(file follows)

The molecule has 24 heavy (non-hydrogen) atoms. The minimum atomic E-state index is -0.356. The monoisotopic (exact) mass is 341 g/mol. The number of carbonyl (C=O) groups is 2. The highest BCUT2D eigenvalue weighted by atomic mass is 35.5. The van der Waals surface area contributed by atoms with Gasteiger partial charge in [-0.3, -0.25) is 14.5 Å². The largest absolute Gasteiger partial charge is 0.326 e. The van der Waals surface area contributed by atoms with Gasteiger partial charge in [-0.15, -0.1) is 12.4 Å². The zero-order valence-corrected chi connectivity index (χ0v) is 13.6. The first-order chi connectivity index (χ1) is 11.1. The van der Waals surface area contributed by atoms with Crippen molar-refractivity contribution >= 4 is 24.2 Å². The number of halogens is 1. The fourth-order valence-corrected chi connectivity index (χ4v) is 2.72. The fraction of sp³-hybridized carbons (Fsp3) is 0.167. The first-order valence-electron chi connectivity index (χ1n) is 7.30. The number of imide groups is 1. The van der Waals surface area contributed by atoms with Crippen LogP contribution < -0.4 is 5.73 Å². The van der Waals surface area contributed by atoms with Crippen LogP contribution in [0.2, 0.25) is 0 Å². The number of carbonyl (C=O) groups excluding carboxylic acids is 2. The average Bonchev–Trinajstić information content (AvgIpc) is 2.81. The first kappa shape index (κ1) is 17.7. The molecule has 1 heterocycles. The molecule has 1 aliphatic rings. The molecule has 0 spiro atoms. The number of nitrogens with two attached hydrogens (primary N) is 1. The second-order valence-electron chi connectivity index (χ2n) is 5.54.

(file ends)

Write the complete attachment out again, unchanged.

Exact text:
The molecule has 24 heavy (non-hydrogen) atoms. The minimum atomic E-state index is -0.356. The monoisotopic (exact) mass is 341 g/mol. The number of carbonyl (C=O) groups is 2. The highest BCUT2D eigenvalue weighted by atomic mass is 35.5. The van der Waals surface area contributed by atoms with Gasteiger partial charge in [-0.3, -0.25) is 14.5 Å². The largest absolute Gasteiger partial charge is 0.326 e. The van der Waals surface area contributed by atoms with Gasteiger partial charge in [-0.15, -0.1) is 12.4 Å². The zero-order valence-corrected chi connectivity index (χ0v) is 13.6. The first-order chi connectivity index (χ1) is 11.1. The van der Waals surface area contributed by atoms with Crippen molar-refractivity contribution >= 4 is 24.2 Å². The number of halogens is 1. The fourth-order valence-corrected chi connectivity index (χ4v) is 2.72. The fraction of sp³-hybridized carbons (Fsp3) is 0.167. The first-order valence-electron chi connectivity index (χ1n) is 7.30. The number of imide groups is 1. The van der Waals surface area contributed by atoms with Crippen LogP contribution < -0.4 is 5.73 Å². The van der Waals surface area contributed by atoms with Crippen LogP contribution in [0.2, 0.25) is 0 Å². The number of carbonyl (C=O) groups excluding carboxylic acids is 2. The average Bonchev–Trinajstić information content (AvgIpc) is 2.81. The first kappa shape index (κ1) is 17.7. The molecule has 1 heterocycles. The molecule has 1 aliphatic rings. The molecule has 0 spiro atoms. The number of nitrogens with two attached hydrogens (primary N) is 1. The second-order valence-electron chi connectivity index (χ2n) is 5.54.